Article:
On Thursday we were given a ghost tour at Ham House. I thought it was brilliant and really fascinating. Although we have had other tours of the house and had been told a lot of the history of it, i felt as though we were really given an insight into how Elizabeth and her family lived .... (and died!!)
Some of the rooms i hadn't seen before, and although I'm not sure whether i believe in ghosts or not ... i definitely felt a chill in the chapel! The 2 guides who took the tour were funny and clearly very passionate about the house and its history. Their anecdotes really helped to set the scene and made the tour very accessible to all ages.
If we are going to start to try and 'revamp' some of the tours then i think we should look at this one as a good starting point. It's definitely important to make the visitors connect to the material, just like a theatre audience. If you are just telling them facts then it becomes quite boring and they lose interest. Stories or bits of gossip are quite funny and mean that the visitors can start to remember that these were real people. They aren't just paintings on the wall, but actually lived, breathed, laughed and cried here and i think that appeals to all ages.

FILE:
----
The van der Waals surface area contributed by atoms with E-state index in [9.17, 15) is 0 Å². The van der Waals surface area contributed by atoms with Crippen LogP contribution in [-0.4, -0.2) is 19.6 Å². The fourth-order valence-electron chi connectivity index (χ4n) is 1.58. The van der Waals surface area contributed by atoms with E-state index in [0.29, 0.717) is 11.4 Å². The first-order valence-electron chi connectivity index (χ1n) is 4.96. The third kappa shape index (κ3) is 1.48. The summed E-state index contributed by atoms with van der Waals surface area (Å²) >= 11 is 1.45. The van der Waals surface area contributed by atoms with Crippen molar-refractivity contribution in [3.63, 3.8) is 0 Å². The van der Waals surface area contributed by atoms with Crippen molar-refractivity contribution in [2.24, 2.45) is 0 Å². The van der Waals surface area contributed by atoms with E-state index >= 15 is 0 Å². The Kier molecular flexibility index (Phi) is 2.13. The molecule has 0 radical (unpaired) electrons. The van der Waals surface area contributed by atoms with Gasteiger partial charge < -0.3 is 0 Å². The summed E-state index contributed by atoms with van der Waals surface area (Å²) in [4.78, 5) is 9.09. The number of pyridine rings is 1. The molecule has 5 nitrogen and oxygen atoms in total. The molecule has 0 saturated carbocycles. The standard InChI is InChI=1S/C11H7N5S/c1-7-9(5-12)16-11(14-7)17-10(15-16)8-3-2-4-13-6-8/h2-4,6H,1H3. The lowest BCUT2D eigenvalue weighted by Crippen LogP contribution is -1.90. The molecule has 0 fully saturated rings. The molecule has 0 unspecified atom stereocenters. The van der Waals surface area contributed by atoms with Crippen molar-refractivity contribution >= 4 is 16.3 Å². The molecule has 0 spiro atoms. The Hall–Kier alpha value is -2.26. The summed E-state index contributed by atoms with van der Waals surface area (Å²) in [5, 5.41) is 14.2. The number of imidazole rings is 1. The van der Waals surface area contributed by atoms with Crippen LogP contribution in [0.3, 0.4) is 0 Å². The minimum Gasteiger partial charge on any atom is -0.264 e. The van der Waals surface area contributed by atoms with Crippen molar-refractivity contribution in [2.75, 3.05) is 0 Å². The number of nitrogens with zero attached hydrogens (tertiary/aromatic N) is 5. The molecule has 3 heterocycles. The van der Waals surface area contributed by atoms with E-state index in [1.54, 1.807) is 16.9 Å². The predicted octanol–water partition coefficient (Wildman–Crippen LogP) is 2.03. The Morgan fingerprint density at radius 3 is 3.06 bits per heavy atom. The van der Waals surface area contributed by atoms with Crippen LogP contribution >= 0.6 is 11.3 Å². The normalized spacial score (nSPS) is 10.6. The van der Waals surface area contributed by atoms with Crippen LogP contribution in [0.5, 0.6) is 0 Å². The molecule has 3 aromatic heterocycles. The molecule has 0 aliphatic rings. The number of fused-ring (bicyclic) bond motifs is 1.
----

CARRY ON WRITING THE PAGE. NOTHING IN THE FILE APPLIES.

Its so much more interesting when you try to imagine how they lived and what they did in the house.
Another good example of this was on the behind the scenes tour when we were shown the graffiti on the window. A young servant at the house called John McFarland had fallen in love with another girl called Emily, but they couldn't be together as she was already engaged to someone else. He had scratched her name on a window and then committed suicide. This isn't shown to visitors of the house, which is a shame as i felt that it brought the house to life for me.
The Christmas stories are a great chance for us to do this. It will bring people to the house who may not have been before and will hopefully encourage them to come back.